Untitled Document Home
Chef & Hotel Profile
Publisher's Page
Gift Guide
Travel Adventures
Epicurean Events
Health Minded
Spa Baby Secrets
Sips
Book Bites
Culinary Coup
Sense of Style
Kids Kaleidoscope
Tinsletown Tidbits
Wheels
Radio Show & Links
Contact Us


HEALTH MINDED . . .

LEMONGRASS THAI TEA FOR GOOD HEALTH

by Bonnie Carroll

One of the great pleasures of a Thai cooking lesson with Tam, owner and instructor at Amita Cooking School, located up the Chao Phraya River on the Yai Canal in Bangkok, is the final lunch on the colonial style Thai verandah, where visitors savor a four course luncheon they have prepared themselves, accompanied by freshly made Cha Dhra Khai, Thai lemongrass tea made with ingredients from Tam's garden. I have included below preparation instructions for this healthful and delicious tea.

A simple Thai preparation for a large batch of this refreshing tea requires bringing two pitchers of water to a boil, cutting the tops off four fresh lemon-grass stalks and flattening them to release the flavor with a large knife and cutting them into one inch pieces to be placed in boiling water with a cover to boil for 10 minutes; add six tablespoons of sugar, remove lemongrass with slotted spoon and let cool. Some people add chopped fresh ginger when boiling the tea. For a stronger tea let the lemongrass steep in liquid overnight and remove before serving. This tea may be served hot or cold.

Another option is to prepare an easy five minute individual serving with two stalks of fresh lemongrass, one cup water, three tablespoons of sugar and one-forth teaspoon salt (optional). Crush lemongrass stalks to release flavor and cut into small pieces. Thai Kitchen brand sells lemongrass stalks in jars at your area supermarket. Bring water to a boil in small saucepan, add lemongrass, boil three to four minutes and stir in sugar and salt until dissolved. Discard lemongrass and set tea aside to cool. This tea is delicious served in a tall glass with ice, and garnished with fresh basil or lime leave.

According to cooking instructor Tam, fresh lemongrass tea after a meal not only aids digestion, but also is recognized in Chinese medicine to reduce pain, nausea, muscle spasms and circulatory disorders. Lemongrass produces an aroma commonly known in aromatherapy as 'citronella', and is said to induce a state of relaxation while stimulating the digestive process. It's easy to see why it is one of the most popular tea drinks in Thailand, and it tastes so delicious. For information on Tam's cooking school visit: www.AmitaThaiCooking.com.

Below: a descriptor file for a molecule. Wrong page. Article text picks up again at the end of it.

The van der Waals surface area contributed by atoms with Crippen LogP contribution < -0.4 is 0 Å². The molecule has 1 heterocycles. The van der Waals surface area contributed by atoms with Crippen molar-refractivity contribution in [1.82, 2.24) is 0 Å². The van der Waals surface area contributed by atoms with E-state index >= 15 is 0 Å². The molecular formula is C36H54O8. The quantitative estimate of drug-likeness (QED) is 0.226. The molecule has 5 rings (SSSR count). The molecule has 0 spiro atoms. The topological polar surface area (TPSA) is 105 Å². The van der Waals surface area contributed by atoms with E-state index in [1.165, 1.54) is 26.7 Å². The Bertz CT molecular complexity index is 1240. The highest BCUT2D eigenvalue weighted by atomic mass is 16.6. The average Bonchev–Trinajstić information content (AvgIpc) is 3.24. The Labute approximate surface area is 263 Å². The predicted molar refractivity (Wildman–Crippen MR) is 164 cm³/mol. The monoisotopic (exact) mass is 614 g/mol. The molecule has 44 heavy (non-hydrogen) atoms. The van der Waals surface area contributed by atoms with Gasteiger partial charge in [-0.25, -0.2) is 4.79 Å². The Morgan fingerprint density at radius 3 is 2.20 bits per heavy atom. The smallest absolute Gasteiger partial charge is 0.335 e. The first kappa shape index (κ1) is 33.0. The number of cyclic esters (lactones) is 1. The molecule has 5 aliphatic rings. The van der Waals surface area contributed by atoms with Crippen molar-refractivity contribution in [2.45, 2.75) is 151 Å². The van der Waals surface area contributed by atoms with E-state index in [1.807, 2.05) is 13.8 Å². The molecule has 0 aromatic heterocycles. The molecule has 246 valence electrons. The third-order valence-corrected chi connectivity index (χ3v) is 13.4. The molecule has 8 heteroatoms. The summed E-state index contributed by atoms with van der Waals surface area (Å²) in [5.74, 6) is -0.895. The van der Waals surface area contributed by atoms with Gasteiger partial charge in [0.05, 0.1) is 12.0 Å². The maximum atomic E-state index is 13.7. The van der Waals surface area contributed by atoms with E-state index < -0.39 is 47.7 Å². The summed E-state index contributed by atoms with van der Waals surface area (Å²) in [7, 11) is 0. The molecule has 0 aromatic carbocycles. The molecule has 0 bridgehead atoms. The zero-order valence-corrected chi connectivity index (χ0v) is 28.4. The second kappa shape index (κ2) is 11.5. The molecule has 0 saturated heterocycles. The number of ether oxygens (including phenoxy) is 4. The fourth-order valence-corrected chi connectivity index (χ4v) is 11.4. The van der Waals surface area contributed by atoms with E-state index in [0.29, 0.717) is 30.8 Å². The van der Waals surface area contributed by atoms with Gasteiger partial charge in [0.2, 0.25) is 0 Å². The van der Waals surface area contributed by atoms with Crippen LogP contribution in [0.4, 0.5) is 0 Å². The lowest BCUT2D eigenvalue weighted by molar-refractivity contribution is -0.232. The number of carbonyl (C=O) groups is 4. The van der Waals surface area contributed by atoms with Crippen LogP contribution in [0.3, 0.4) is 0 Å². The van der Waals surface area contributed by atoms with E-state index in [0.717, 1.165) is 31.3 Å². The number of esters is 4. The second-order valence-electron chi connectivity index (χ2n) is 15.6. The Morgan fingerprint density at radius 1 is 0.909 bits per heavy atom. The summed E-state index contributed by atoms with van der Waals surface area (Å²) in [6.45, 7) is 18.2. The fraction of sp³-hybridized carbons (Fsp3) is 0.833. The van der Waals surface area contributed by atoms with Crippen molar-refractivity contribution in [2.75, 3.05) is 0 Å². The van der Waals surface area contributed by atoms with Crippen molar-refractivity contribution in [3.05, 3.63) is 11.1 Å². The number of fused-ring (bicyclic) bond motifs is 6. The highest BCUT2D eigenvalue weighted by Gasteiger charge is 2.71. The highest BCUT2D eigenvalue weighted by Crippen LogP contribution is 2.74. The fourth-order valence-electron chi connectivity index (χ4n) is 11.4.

Thai ingredients for Thai lemongrass tea can be purchased at your local Asian food stores or on line at www.Importfood.com. This site has been recommended by several food and beverage writers, and any needed Thai products can be delivered to you overnight if required. Cheers!

_____________________________________________________________________

THE HEALDSBURG HOTEL

SPA WINE EXPERIENCE

Hotel Healdsburg

Located 67 miles north of San Francisco, Hotel Healdsburg encompasses the Sonoma wine country’s simplicity and charm. The Hotel is set on the western edge of Healdsburg's historic town plaza, and guests can enjoy some of the world's finest vineyards, restaurants and shops within minutes of the front steps.


Beautifully appointed guest rooms, country gardens, pool, and the luxurious spa provide a tranquil setting for guests to relax within the hotel grounds. Dining is a highlight of the Hotel where guests can savor Sonoma County's bounty of extraordinary wines and fresh seasonal ingredients at acclaimed Chef Charlie Palmer's Dry Creek Kitchen. Hotel Healdsburg offers a broad range of meeting and special event spaces for executive board meetings, wedding celebrations, wine tasting, lectures, and other occasions.

FROM THE VINEYARD TO THE SPA



It is Harvest Time in Sonoma County, and The Spa Hotel Healdsburg is pairing with Lambert Bridge Winery to bring Wine to Spa treatments. Continuing with the winemaker’s philosophy of picking ‘grape to grape,’ our artisanal skincare formulator Michele, from Michele’s Apothecary, will custom blend the pomace, from hand-sorted grapes, into a fine antioxidant powder that is crafted into each Harvest treatment. Everything from our skin care masks, warm wine poultice bundles, organic sugar scrubs, to our detoxifying pedicure foot soak, will be loaded with the grape skin’s anti-aging and energy boosting vitamins. Each service comes with a complimentary glass of Lambert Bridge 2007 Merlot. Treatments include Wine Pedicure with Express Manicure 80 min. $130. Custom Wine Facial 80 min: $215, and Wine Wellness Massage 80 min: $215.